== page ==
The Victorian Government plans to spend more than $50 million on the state’s biotechnology sector, just days after IBM announced a new R&D lab to strengthen Victoria’s ICT industry.
Gordon Rich-Phillips, Victorian Minister for Technology, has released a $55 million plan to support Victorian biotech through the next stage of growth.
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“The Government will establish a number of dedicated programs that will directly support the biotechnology sector and encourage the uptake of biotechnology,” he said in a statement.
The plan covers two actions areas, one of which is referred to as “Capability Development”, designed to support talent pools, and pursue international trade and investment opportunities.
The other action area is biotech-enabled innovation, with a focus on demand-driven product development, the uptake of programs, demonstration projects and regulatory reform.
A key component of the biotech plan is a $15 million Health Market Validation Program, designed to encourage innovation in Victoria’s healthcare system.
The Health MVP is a competitive grants program that will leverage the power of government-as- customer to support the development of health technology solutions.
Aimed at SMEs, eligible entities include health services, aged care providers and community health providers.
The program involves a three-stage process. Firstly, applicants are invited to identify problems that, if solved, are likely to significantly improve the cost or delivery of healthcare services.
During this stage, applicants can submit a Technology Requirement Specification, outlining the specific health sector problem and the anticipated benefits from addressing the need.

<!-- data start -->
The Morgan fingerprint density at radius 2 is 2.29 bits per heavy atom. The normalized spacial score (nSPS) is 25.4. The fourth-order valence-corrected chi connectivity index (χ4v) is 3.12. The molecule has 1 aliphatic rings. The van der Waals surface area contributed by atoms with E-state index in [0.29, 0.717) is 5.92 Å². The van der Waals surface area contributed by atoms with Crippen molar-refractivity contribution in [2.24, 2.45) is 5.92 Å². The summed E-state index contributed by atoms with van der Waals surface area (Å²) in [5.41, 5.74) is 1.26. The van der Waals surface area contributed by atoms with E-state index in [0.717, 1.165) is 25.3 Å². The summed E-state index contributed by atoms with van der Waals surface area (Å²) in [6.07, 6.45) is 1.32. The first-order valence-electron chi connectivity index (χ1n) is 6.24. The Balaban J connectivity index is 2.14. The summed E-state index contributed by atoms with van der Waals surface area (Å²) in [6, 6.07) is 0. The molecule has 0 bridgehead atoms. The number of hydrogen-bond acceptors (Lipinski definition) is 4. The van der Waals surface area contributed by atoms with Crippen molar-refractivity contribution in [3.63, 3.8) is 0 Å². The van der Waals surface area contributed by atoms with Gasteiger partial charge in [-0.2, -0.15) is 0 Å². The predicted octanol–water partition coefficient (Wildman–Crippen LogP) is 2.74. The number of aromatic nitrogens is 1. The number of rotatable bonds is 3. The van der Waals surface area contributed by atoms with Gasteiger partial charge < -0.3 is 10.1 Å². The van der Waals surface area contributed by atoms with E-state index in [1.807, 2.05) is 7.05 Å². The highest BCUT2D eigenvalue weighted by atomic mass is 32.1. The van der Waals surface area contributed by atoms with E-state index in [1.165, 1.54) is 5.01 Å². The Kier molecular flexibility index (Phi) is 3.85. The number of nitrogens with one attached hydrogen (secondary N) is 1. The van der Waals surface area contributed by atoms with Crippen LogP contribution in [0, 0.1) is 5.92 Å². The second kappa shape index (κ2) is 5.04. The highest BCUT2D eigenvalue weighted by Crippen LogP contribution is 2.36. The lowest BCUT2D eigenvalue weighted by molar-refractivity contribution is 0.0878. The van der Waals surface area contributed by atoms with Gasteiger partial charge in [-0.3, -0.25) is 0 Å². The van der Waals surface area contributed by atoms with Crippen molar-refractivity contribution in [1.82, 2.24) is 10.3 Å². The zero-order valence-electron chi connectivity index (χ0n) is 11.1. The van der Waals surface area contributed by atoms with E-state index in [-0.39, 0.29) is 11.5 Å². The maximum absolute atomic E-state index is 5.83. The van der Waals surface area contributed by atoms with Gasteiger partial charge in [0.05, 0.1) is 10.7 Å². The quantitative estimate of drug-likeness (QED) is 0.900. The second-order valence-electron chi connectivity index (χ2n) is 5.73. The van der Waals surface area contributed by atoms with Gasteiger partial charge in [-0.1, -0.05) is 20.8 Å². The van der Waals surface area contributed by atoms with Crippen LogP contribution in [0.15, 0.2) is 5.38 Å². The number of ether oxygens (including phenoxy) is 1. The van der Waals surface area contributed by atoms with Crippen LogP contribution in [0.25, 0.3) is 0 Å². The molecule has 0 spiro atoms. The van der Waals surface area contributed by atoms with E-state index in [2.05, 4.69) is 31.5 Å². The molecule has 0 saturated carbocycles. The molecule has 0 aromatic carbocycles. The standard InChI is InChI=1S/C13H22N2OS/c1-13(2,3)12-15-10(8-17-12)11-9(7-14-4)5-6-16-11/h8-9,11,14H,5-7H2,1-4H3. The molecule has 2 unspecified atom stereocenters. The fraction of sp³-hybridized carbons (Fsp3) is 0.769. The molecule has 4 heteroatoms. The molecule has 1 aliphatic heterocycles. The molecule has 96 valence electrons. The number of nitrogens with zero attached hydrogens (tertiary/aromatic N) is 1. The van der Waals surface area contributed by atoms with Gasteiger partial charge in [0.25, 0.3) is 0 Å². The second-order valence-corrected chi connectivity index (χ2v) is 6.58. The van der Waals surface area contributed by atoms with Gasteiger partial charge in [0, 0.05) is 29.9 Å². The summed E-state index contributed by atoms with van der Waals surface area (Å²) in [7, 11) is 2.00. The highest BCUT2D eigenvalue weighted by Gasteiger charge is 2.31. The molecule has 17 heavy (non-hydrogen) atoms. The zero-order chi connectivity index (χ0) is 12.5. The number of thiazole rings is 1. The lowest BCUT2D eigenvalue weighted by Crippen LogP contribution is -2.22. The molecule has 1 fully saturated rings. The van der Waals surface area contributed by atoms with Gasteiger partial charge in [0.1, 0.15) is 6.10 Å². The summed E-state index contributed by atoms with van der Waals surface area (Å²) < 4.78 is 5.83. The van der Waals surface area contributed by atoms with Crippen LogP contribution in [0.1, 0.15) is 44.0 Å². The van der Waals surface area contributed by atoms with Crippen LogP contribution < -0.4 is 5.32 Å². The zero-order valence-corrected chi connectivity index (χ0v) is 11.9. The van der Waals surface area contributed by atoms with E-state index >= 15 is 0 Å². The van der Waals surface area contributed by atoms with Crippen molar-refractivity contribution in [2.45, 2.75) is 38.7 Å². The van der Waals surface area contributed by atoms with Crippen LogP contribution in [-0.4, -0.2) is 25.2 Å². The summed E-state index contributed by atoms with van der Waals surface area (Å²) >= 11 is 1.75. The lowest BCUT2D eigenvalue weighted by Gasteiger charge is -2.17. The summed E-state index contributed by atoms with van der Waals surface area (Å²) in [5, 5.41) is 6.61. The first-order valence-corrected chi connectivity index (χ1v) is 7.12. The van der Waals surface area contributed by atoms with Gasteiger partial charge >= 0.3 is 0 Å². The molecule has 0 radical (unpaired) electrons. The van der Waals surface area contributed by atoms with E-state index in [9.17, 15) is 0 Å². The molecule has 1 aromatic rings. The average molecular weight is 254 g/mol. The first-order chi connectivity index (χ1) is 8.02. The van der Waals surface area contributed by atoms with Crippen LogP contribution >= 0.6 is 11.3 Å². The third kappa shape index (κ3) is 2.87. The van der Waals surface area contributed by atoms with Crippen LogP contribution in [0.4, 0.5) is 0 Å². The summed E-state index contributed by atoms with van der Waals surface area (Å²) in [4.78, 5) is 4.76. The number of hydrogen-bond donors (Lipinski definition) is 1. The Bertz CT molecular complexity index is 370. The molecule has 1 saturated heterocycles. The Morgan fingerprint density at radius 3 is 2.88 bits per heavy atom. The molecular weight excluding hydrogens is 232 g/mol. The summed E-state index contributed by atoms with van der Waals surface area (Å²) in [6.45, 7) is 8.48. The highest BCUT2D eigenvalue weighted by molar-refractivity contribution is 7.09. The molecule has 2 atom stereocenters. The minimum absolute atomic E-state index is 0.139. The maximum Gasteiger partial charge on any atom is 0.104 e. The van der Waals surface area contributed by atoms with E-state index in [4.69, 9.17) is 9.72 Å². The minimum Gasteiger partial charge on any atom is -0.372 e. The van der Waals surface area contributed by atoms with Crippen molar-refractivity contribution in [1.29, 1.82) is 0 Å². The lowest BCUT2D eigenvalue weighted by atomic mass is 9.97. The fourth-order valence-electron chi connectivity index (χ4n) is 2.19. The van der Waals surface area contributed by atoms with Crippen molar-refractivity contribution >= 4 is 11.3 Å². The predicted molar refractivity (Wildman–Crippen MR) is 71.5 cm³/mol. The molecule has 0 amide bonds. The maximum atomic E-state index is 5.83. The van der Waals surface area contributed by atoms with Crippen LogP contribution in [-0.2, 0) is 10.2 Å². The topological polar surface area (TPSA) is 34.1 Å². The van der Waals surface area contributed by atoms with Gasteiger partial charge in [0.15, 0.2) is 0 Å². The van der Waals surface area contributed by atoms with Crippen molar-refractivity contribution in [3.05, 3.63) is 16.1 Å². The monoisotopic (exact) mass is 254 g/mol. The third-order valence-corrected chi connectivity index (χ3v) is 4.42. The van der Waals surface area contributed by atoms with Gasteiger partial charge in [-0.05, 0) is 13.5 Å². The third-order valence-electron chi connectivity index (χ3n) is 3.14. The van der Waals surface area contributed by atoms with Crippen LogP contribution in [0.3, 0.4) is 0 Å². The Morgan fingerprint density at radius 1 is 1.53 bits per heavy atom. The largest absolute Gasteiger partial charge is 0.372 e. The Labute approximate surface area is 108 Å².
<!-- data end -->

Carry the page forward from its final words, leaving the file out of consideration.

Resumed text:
At the second stage, the Government will invite the SME market to propose new technology solutions to meet the need described in the TRS.
In stage three, SMEs that submit successful proposals receive a grant of up to $100,000 to undertake a feasibility study, for up to four months.
Successful feasibility studies may then be eligible for further funding of up to $1.5 million over two years in a validation phase to undertake the project R&D to progress towards market.
Another initiative under the government’s plan is the Technology Trade and International Partnering Program, which will provide grants for Victorian companies to attend overseas biotechnology conferences and trade events.
“Our vision for the future is to bring together the transformative power of the major technology platforms – biotechnology, ICT and small technologies – to unleash greater innovation and wider economic benefits,” Rich-Phillips said.
The news comes just three days after the launch of an IBM R&B lab in Melbourne, including Federal Government funding to the tune of $22 million.
The lab will employ about 150 researchers over the next five years, with a focus on ICT.
Juerg von Kaenel, senior research manager at the lab, says there’s an opportunity for experienced researchers and PhD students to further their studies in the hope of solving global problems.
“We have to get to 150 people by year five – that means I have to hire, on average, 2.5 people a month,” Dr Kaenel says.
“We’re trying to hire a mixture of experienced people both from inside IBM, the other research labs, a few who can connect to the rest of IBM, then a few experienced people around certain subjects, and then the rest is PhDs mostly at this point.”
“But I also have a whole slew of interns – PhD candidates. Obviously from the University of Melbourne I have a few, but also from all the universities around.”